The alternative to just doing a demo is to ask the children to experiment by making their own, and to note down the ratio of cornflour and water needed to get the most effective mixture. This is what I did with my year 5 & 6 STEM club.  We used small cups (and stuck to volume measurements not weight) so we didn’t use up too much of the ingredients in one go. This also emphasised that it was the ratio that mattered, not the actual quantities.  Some of the children just wanted to ‘suck it and see’, but several were genuinely interested in honing in to the best ratio.  And one group were even prepared to work out their final optimum ratio by adding a bit more of one ingredient or the other at a time and keeping a tally so as to calculate the final ratio. 

I also encouraged them at the end to then make their work reproduceable by writing instructions to someone else to be able to make the optimum ooze, though I confess by this time, things were getting a bit messy. 

I told them that for the TV show ‘The Big Bang’ my fellow presenter had walked on a bath of custard ooze.  He was fine as long as he kept walking, but when he stood still he sank right in. We had a go with a small rectangular washing up bowl instead and used the best cornflour recipe from the previous experiments.  It wasn’t as good as a bath of custard, but I still got squeals of excitement and everyone wanting a go - in bare feet of course.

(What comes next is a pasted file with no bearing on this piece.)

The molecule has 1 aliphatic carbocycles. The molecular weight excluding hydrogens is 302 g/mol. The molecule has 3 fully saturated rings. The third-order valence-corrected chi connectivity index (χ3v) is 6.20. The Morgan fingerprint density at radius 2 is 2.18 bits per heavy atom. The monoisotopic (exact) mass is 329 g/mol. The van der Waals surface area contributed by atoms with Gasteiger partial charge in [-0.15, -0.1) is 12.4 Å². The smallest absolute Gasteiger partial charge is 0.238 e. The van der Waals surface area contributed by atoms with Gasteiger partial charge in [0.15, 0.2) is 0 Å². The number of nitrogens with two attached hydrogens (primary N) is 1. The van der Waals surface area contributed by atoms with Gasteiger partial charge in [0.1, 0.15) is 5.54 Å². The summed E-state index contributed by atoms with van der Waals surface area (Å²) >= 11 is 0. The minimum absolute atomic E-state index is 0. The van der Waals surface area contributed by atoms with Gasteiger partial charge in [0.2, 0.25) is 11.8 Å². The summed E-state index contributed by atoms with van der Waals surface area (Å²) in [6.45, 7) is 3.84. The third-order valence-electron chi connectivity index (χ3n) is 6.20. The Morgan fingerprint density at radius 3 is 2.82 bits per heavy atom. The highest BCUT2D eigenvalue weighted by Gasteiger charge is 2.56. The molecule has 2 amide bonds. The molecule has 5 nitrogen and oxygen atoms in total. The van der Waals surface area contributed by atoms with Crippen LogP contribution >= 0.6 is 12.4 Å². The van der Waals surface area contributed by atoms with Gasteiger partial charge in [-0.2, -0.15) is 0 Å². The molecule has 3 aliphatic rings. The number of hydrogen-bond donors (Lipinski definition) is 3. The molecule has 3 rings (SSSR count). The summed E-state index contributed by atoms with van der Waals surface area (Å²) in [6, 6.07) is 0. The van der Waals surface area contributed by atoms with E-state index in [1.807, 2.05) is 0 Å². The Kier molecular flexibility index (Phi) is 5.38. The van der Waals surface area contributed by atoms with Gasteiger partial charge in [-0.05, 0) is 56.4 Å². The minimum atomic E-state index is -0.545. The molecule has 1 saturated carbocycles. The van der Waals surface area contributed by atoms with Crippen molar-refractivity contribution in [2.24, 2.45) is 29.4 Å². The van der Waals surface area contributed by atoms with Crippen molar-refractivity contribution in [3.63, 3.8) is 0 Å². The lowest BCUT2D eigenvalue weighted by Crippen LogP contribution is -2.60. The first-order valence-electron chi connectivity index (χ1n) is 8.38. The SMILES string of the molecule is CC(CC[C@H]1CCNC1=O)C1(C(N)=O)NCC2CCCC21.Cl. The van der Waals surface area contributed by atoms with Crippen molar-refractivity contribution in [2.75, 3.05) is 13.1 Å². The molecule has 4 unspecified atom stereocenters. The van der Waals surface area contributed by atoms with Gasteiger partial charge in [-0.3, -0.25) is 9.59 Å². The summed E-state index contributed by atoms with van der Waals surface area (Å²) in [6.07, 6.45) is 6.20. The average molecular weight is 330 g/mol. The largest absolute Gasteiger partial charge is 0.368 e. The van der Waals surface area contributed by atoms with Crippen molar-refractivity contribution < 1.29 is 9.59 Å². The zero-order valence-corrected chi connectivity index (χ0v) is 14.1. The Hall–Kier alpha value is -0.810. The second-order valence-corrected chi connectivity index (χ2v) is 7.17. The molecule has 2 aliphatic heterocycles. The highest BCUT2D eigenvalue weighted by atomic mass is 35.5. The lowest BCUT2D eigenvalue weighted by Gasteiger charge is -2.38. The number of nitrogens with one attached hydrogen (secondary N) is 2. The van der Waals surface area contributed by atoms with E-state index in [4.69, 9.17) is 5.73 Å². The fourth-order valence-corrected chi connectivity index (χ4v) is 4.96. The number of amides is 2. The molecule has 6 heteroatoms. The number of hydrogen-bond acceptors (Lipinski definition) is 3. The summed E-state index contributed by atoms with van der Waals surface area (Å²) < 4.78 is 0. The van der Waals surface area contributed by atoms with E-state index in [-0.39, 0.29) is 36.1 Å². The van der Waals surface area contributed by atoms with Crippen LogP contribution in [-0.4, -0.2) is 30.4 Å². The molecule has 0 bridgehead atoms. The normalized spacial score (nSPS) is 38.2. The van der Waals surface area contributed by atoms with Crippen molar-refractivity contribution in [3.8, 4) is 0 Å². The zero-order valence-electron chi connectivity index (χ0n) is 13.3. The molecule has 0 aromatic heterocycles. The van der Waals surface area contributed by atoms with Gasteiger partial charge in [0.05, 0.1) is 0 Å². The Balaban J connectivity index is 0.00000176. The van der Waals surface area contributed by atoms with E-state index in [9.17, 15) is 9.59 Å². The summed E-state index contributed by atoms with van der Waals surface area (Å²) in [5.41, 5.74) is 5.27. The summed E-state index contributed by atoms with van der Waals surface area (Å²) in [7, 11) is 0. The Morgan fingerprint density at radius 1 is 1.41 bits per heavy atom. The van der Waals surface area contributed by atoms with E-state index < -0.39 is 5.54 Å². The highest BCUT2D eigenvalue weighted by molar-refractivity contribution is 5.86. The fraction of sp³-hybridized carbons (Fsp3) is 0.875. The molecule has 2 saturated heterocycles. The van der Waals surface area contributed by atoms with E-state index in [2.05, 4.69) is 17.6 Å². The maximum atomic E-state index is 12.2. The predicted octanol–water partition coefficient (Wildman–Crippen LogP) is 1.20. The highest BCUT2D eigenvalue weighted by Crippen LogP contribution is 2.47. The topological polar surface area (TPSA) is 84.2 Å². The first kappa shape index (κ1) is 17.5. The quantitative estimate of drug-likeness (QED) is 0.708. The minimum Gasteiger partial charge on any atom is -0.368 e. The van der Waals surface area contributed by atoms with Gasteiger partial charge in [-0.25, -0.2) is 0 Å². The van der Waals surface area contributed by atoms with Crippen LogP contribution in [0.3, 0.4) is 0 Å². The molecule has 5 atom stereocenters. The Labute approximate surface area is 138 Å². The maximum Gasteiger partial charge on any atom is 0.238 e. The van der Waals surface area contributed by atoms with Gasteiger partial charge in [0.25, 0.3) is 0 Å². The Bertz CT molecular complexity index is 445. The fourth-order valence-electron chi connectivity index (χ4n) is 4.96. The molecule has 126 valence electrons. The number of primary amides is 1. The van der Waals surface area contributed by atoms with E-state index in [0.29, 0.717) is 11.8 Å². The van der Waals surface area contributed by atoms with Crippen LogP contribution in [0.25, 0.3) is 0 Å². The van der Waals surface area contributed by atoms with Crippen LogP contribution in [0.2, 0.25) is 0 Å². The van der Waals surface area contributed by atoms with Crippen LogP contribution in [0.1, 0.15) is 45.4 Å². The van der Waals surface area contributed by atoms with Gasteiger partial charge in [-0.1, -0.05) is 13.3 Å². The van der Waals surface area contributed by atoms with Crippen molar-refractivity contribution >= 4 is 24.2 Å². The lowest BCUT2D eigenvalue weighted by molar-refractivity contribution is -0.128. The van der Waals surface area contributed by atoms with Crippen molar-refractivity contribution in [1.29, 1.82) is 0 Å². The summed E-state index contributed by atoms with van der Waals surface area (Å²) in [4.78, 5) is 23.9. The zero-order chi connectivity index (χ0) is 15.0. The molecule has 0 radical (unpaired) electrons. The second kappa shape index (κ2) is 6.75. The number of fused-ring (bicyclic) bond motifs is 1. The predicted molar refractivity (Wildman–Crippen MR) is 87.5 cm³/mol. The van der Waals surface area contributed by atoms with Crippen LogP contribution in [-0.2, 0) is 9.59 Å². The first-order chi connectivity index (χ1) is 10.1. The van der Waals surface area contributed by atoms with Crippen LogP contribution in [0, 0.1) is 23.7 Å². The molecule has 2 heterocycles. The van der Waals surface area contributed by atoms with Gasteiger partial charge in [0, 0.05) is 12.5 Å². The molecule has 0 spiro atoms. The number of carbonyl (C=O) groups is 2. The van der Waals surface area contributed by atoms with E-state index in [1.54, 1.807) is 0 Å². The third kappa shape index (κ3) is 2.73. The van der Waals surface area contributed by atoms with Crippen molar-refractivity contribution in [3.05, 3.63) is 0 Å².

Finally, I asked a few of them to try making custard ooze and see if that worked as well.  And then to do some quick calculations to see how the cost compared.  (They all agreed it was more smelly!)

This activity filled the full hour easily, and was probably the longest clearing up time too.  I thoroughly recommend covering every surface with newspaper, and encourage the children to wear old clothes or aprons – and we weren’t even using food colouring. 

*Photos are taken from the BBC website

Activity idea: Jelly Baby Wave Machine

Jelly Baby Wave Machine

by Kate Bellingham

The jelly baby wave machine is not my idea – I found it on an excellent video with Alom Shaha.*  It is designed to be a demonstration for secondary school physics pupils, but I can thoroughly recommend this for an upper primary school demo, or a supervised make-and-do activity.

To make one 2m-long wave machine you will need:
  • ·      40+ kebab sticks.  (I had to be strict about handing these out – lots of temptation to poke each other with them!)
  • ·       At least 2.5m of duct tape (also known as gaffer tape or Duck Tape).  It is worth getting good stuff – chose tape that is very sticky and also flexible – parcel tape doesn’t really work.